Ari the Evader
and Robert Weissman
Ari Fleischer is a nice guy. He likes baseball. We like baseball. That's about where the similarities end.
Fleischer is the most recent in a long unbroken line of press secretaries of corporate presidents of the United States.
We decided recently to test Ari's knowledge of the workings of the corporate state. We give the test by attending the daily White House Press Briefing and asking Ari questions. We've been to five so far, and hope to attend at least the next 100 or so. Our pitches are slow, and right down the middle.
Last week, we asked Ari if he had seen the Bill Moyers PBS special on the chemical industry. He did not see it.
On PBS, Moyers makes allegations that the chemical industry over the past 20 years knew it was exposing workers to hazardous chemicals and as a result these workers died. We pointed out that there's a criminal prosecution in Italy in a similar case. Manslaughter charges were brought against 31 chemical executives for exposing workers to these same chemicals.
So Ari, would President Bush support a manslaughter prosecution against chemical executives in this country for that kind of behavior?
"That's not a topic I have discussed with the President," Ari says. "And I won't comment on shows that I haven't watched."
Okay Ari, there's a report out by the Center for Public Integrity (www.public-i.org) that the President's decision on carbon dioxide emissions was routed through the legislative affairs director, Nicholas Calio. In 1997, Calio's firm was paid $420,000 to lobby on this issue by Tenneco Automotive, which is one of the largest auto exhaust systems companies in the country. We were wondering if the President is concerned about a growing public perception of corporate lobbyists coming into the White House and making public policy decisions on issues they were paid to lobby just a few months ago?
"The President makes his decisions on the merits, makes his decisions on what he believes is in the national interest," Ari says. He fought off big business on tax breaks, remember?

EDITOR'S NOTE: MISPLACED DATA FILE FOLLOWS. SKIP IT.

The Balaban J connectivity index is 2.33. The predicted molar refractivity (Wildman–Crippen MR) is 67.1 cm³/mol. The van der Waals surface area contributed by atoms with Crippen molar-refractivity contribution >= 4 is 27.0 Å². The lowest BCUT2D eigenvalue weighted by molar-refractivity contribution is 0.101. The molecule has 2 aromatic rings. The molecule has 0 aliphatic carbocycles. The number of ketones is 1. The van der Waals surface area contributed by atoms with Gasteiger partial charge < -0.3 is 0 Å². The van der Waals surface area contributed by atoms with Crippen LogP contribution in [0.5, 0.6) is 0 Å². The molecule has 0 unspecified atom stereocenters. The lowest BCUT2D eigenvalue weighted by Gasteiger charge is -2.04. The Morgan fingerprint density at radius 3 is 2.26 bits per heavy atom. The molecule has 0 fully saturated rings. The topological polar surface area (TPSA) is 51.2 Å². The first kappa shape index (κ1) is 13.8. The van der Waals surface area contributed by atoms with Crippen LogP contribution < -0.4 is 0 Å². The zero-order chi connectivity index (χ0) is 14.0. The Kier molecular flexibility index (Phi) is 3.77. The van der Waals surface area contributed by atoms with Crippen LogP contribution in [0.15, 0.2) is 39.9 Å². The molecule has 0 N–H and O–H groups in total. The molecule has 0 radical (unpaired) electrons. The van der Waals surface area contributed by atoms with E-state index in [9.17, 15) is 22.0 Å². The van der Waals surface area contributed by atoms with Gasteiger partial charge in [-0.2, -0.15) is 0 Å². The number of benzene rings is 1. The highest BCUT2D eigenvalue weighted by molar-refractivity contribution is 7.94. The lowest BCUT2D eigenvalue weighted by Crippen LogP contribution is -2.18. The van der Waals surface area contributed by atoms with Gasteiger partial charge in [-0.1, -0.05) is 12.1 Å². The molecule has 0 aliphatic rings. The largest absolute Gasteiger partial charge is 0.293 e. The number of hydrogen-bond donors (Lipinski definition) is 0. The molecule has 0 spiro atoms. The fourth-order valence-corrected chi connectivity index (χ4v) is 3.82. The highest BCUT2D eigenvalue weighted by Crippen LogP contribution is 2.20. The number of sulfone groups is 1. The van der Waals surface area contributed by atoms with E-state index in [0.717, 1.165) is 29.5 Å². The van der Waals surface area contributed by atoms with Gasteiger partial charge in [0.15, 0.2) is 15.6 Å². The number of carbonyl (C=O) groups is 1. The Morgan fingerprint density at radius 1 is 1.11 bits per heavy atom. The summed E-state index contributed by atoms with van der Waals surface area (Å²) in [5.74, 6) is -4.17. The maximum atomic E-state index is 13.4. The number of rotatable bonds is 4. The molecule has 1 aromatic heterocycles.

How about this Ari? USA Today runs an editorial titled "More Public Drilling? Let's Collect Bills First." (April 6, 2001) It says that the President has recommended more oil drilling on public lands, but there is a history of these big oil companies not paying the royalties. So, over the past couple of years Shell Oil has paid $110 million in penalties, Chevron $95 million, ExxonMobil $52 million. The editorial says "let's collect from the oil companies before we open up to more drilling." Does the President agree?
Ari total dodges the question, and starts talking about a cabinet level review to be chaired by Vice President Cheney "to take the steps necessary to secure America's supply of energy, particularly as we head into the travel season over the summer."
Wait a second, Ari, what about the oil companies ripping off the government? (Ari moves on.)
Ari, the President has said that we are going to get rid of the death tax "to keep farms in the family." Yesterday, the New York Times, on the front page, ran an article, quoting tax experts saying they have never found a farm lost because of estate taxes. Even the American Farm Bureau Federation, which supports repeal of the estate tax, says they could not cite a single instance of a farm lost because of estate taxes. So, what did the President mean when he said we are going to get rid of the death tax to keep farms in the family?
"Well, one of the reasons for that is that farmers have to go through a tortuous process just to keep the farm in the family hands," Fleischer says.
Actually, according to the Times, farmers find avoiding the estate tax easy. Only the richest two percent of Americans owe estate taxes -- that's because the estate tax is not applied on the first $1.35 million of a couple's estate. And a farm couple can pass $4.1 million untaxed, as long as their heirs continue farming for 10 years, according to the Times.
Since the specifics weren't going over well, we decided to broaden out the inquiry and ask a question about President Bush's political philosophy.
Ari, a couple of months ago, Business Week magazine did a poll which found that three-quarters of the American people believe that "business had gained too much power over their lives." And in an editorial, Business Week called on corporations to "get out of politics."
Does the President agree with three-quarters of the American people that "business has gained too much power over their lives" and with the editorial that they should "get out of politics"?
Ari skips over the question and sends out this all purpose put down: "The President believes that in this nation we are all in our economy together. I'm reminded of the old adage that you can't be for employees if you are against employers."
Russell Mokhiber is editor of the Washington, D.C.-based Corporate Crime Reporter. Robert Weissman is editor of the Washington, D.C.-based Multinational Monitor. They are co-authors of Corporate Predators: The Hunt for MegaProfits and the Attack on Democracy (Monroe, Maine: Common Courage Press, 1999).